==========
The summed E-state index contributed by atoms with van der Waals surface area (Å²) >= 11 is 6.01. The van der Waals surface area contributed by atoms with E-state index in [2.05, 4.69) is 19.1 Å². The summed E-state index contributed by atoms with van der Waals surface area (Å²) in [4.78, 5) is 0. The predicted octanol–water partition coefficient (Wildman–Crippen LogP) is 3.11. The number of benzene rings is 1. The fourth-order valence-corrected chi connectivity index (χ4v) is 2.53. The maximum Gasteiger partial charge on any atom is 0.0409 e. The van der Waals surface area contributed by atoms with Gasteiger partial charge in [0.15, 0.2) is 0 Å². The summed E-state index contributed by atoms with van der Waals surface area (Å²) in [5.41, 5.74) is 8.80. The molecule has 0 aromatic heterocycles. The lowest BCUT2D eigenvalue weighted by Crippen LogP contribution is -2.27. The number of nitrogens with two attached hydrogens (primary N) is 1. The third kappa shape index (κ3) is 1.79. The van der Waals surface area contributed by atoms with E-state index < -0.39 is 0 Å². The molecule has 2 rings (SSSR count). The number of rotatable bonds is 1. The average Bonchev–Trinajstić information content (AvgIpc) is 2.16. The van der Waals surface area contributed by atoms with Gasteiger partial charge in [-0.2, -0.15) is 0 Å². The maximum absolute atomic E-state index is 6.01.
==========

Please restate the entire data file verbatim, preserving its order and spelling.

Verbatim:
The summed E-state index contributed by atoms with van der Waals surface area (Å²) >= 11 is 6.01. The van der Waals surface area contributed by atoms with E-state index in [2.05, 4.69) is 19.1 Å². The summed E-state index contributed by atoms with van der Waals surface area (Å²) in [4.78, 5) is 0. The predicted octanol–water partition coefficient (Wildman–Crippen LogP) is 3.11. The number of benzene rings is 1. The fourth-order valence-corrected chi connectivity index (χ4v) is 2.53. The maximum Gasteiger partial charge on any atom is 0.0409 e. The van der Waals surface area contributed by atoms with Gasteiger partial charge in [0.15, 0.2) is 0 Å². The summed E-state index contributed by atoms with van der Waals surface area (Å²) in [5.41, 5.74) is 8.80. The molecule has 0 aromatic heterocycles. The lowest BCUT2D eigenvalue weighted by Crippen LogP contribution is -2.27. The number of nitrogens with two attached hydrogens (primary N) is 1. The third kappa shape index (κ3) is 1.79. The van der Waals surface area contributed by atoms with E-state index < -0.39 is 0 Å². The molecule has 2 rings (SSSR count). The number of rotatable bonds is 1. The average Bonchev–Trinajstić information content (AvgIpc) is 2.16. The van der Waals surface area contributed by atoms with Gasteiger partial charge in [-0.2, -0.15) is 0 Å². The maximum absolute atomic E-state index is 6.01.